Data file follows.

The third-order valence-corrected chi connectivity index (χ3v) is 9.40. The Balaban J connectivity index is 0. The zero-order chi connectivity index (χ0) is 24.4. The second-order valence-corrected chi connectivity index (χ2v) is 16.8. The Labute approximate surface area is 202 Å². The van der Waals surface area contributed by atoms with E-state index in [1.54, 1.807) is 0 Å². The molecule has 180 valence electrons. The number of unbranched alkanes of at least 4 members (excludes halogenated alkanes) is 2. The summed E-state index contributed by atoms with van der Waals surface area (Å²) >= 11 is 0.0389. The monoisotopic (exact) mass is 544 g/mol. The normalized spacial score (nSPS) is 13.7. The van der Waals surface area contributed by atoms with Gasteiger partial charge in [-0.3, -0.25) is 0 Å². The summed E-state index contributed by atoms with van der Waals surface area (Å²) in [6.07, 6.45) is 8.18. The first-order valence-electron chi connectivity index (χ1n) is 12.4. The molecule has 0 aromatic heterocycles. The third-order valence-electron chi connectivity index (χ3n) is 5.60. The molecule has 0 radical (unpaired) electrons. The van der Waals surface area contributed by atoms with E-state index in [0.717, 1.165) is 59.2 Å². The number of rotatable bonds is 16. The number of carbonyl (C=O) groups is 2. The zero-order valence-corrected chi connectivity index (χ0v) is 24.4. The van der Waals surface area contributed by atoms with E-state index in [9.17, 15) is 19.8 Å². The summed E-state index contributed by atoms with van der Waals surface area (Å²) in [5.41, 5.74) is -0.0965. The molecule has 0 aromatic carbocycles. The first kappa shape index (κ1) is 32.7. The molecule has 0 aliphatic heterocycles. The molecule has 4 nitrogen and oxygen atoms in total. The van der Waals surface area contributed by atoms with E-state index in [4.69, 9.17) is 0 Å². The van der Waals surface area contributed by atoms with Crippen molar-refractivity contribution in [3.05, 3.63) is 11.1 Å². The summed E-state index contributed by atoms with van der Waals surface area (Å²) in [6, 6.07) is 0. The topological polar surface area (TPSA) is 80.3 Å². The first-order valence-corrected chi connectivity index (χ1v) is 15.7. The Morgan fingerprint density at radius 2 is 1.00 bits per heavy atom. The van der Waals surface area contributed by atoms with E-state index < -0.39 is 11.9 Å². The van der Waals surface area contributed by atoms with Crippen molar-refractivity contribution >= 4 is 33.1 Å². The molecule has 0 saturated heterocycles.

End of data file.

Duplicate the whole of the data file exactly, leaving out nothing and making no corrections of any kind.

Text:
The third-order valence-corrected chi connectivity index (χ3v) is 9.40. The Balaban J connectivity index is 0. The zero-order chi connectivity index (χ0) is 24.4. The second-order valence-corrected chi connectivity index (χ2v) is 16.8. The Labute approximate surface area is 202 Å². The van der Waals surface area contributed by atoms with E-state index in [1.54, 1.807) is 0 Å². The molecule has 180 valence electrons. The number of unbranched alkanes of at least 4 members (excludes halogenated alkanes) is 2. The summed E-state index contributed by atoms with van der Waals surface area (Å²) >= 11 is 0.0389. The monoisotopic (exact) mass is 544 g/mol. The normalized spacial score (nSPS) is 13.7. The van der Waals surface area contributed by atoms with Gasteiger partial charge in [-0.3, -0.25) is 0 Å². The summed E-state index contributed by atoms with van der Waals surface area (Å²) in [6.07, 6.45) is 8.18. The first-order valence-electron chi connectivity index (χ1n) is 12.4. The molecule has 0 aromatic heterocycles. The third-order valence-electron chi connectivity index (χ3n) is 5.60. The molecule has 0 radical (unpaired) electrons. The van der Waals surface area contributed by atoms with E-state index in [0.717, 1.165) is 59.2 Å². The number of rotatable bonds is 16. The number of carbonyl (C=O) groups is 2. The zero-order valence-corrected chi connectivity index (χ0v) is 24.4. The van der Waals surface area contributed by atoms with E-state index in [9.17, 15) is 19.8 Å². The summed E-state index contributed by atoms with van der Waals surface area (Å²) in [5.41, 5.74) is -0.0965. The molecule has 0 aromatic carbocycles. The first kappa shape index (κ1) is 32.7. The molecule has 0 aliphatic heterocycles. The molecule has 4 nitrogen and oxygen atoms in total. The van der Waals surface area contributed by atoms with E-state index in [4.69, 9.17) is 0 Å². The van der Waals surface area contributed by atoms with Crippen molar-refractivity contribution in [3.05, 3.63) is 11.1 Å². The summed E-state index contributed by atoms with van der Waals surface area (Å²) in [6, 6.07) is 0. The topological polar surface area (TPSA) is 80.3 Å². The first-order valence-corrected chi connectivity index (χ1v) is 15.7. The Morgan fingerprint density at radius 2 is 1.00 bits per heavy atom. The van der Waals surface area contributed by atoms with E-state index < -0.39 is 11.9 Å². The van der Waals surface area contributed by atoms with Crippen molar-refractivity contribution >= 4 is 33.1 Å². The molecule has 0 saturated heterocycles.